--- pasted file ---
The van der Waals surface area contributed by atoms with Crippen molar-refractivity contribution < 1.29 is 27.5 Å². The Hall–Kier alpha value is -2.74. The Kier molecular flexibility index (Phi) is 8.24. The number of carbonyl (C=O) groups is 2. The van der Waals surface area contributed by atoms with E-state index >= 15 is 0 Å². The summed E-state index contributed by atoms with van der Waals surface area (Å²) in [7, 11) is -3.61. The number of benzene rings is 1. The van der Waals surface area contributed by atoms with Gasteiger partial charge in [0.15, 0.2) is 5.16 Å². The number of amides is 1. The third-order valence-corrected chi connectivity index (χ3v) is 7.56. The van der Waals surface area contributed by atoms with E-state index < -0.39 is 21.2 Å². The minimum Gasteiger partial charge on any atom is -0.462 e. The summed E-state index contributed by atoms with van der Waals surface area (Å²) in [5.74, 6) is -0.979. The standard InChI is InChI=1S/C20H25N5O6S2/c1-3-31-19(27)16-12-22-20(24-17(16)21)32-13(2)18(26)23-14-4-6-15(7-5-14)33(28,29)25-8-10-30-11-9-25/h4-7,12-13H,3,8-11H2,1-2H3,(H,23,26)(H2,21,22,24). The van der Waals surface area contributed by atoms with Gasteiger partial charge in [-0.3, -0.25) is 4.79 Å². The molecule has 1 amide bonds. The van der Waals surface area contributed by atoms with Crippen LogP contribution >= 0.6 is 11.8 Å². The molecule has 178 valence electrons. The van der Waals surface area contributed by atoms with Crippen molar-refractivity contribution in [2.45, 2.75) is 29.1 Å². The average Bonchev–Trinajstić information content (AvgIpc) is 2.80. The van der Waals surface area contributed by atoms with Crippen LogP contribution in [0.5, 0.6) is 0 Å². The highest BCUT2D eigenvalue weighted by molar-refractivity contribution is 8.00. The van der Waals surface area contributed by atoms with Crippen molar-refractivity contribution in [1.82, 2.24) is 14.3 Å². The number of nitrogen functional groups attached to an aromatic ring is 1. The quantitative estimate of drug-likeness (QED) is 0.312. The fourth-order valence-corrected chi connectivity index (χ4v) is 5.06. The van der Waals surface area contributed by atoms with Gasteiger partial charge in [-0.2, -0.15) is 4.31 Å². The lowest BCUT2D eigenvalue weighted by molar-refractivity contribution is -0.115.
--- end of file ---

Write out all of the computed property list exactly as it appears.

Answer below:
The van der Waals surface area contributed by atoms with Crippen molar-refractivity contribution < 1.29 is 27.5 Å². The Hall–Kier alpha value is -2.74. The Kier molecular flexibility index (Phi) is 8.24. The number of carbonyl (C=O) groups is 2. The van der Waals surface area contributed by atoms with E-state index >= 15 is 0 Å². The summed E-state index contributed by atoms with van der Waals surface area (Å²) in [7, 11) is -3.61. The number of benzene rings is 1. The van der Waals surface area contributed by atoms with Gasteiger partial charge in [0.15, 0.2) is 5.16 Å². The number of amides is 1. The third-order valence-corrected chi connectivity index (χ3v) is 7.56. The van der Waals surface area contributed by atoms with E-state index < -0.39 is 21.2 Å². The minimum Gasteiger partial charge on any atom is -0.462 e. The summed E-state index contributed by atoms with van der Waals surface area (Å²) in [5.74, 6) is -0.979. The standard InChI is InChI=1S/C20H25N5O6S2/c1-3-31-19(27)16-12-22-20(24-17(16)21)32-13(2)18(26)23-14-4-6-15(7-5-14)33(28,29)25-8-10-30-11-9-25/h4-7,12-13H,3,8-11H2,1-2H3,(H,23,26)(H2,21,22,24). The van der Waals surface area contributed by atoms with Gasteiger partial charge in [-0.3, -0.25) is 4.79 Å². The molecule has 1 amide bonds. The van der Waals surface area contributed by atoms with Crippen LogP contribution >= 0.6 is 11.8 Å². The molecule has 178 valence electrons. The van der Waals surface area contributed by atoms with Crippen molar-refractivity contribution in [2.45, 2.75) is 29.1 Å². The average Bonchev–Trinajstić information content (AvgIpc) is 2.80. The van der Waals surface area contributed by atoms with Crippen LogP contribution in [0.5, 0.6) is 0 Å². The highest BCUT2D eigenvalue weighted by molar-refractivity contribution is 8.00. The van der Waals surface area contributed by atoms with Crippen molar-refractivity contribution in [1.82, 2.24) is 14.3 Å². The number of nitrogen functional groups attached to an aromatic ring is 1. The quantitative estimate of drug-likeness (QED) is 0.312. The fourth-order valence-corrected chi connectivity index (χ4v) is 5.06. The van der Waals surface area contributed by atoms with Gasteiger partial charge in [-0.2, -0.15) is 4.31 Å². The lowest BCUT2D eigenvalue weighted by molar-refractivity contribution is -0.115.